“Both my father and grandfather were unflappable people,”
[Dr. Davis] added. “I never saw either of them lose their
temper or fly off the handle. My dad always said that you are
the person you are when the chips are down in the OR.”
get a job as a surgeon.” A surgical profession was
the preferred route for the young man. “My dad
would often say that not being a surgeon is like
trying to practice medicine with your hands tied
behind your back,” he said.
Paul Davis has only positive memories of
his namesake, Dr. Paul Kunkel. “My grandfather was bigger than life. He was a farmer who
went to college at 16. He was a genius of a guy,”
“Both my father and grandfather were unflap-
pable people,” he added. “I never saw either of
them lose their temper or fly off the handle. My
dad always said that you are the person you are
when the chips are down in the OR.”
Both men had a sense of sacred responsi-
bility with respect to patients. “That was the
driving force of their lives,” said the younger
Dr. Davis. “They took their jobs very seriously.
I’d like to think I am carrying on that legacy.”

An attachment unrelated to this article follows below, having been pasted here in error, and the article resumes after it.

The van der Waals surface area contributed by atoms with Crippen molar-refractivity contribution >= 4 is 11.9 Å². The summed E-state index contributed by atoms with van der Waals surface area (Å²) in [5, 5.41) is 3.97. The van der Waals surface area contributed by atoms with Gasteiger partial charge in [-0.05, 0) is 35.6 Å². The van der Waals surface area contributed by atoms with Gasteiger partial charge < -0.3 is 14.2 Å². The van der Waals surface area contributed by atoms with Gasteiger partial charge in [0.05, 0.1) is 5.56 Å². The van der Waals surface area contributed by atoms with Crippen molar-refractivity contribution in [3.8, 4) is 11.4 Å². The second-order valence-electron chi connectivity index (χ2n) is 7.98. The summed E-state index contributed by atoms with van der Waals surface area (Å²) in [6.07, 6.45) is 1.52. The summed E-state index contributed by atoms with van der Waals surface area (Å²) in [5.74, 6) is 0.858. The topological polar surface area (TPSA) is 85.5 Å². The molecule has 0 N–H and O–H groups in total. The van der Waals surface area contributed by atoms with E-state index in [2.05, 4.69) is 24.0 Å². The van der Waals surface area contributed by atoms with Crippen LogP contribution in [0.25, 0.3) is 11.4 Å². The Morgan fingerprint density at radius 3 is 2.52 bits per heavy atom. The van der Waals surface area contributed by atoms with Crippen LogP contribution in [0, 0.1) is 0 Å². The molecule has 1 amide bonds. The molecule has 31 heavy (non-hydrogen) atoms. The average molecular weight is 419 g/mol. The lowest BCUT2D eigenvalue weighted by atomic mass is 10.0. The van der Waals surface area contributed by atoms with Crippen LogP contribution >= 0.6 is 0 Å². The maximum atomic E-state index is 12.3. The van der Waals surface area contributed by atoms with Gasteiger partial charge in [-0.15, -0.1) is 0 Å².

In many ways, he is. Dr. Paul Davis regularly
travels to Nigeria to render cardiac surgical care
to the indigenous populations.
Each family’s story is unique, but they all reveal
the powerful influence one generation of surgeons has on the next. All of the surgeons profiled
in this story had the good fortune of growing up
in homes with mentors who watched and guided
their growth and development on the path to successful surgical careers.
“It’s the example that parents live that sets the
stage for the young person trying to find life’s
meaning,” Dr. Hoyt said. “I sometimes think
that imparting those positive values to our
young people is the biggest challenge we face as
a society.” ♦
Dr. Paul Davis (right) with his late father, Dr. William Davis, and a
portrait (in the background, left) of Dr. Paul Augustine Kunkel.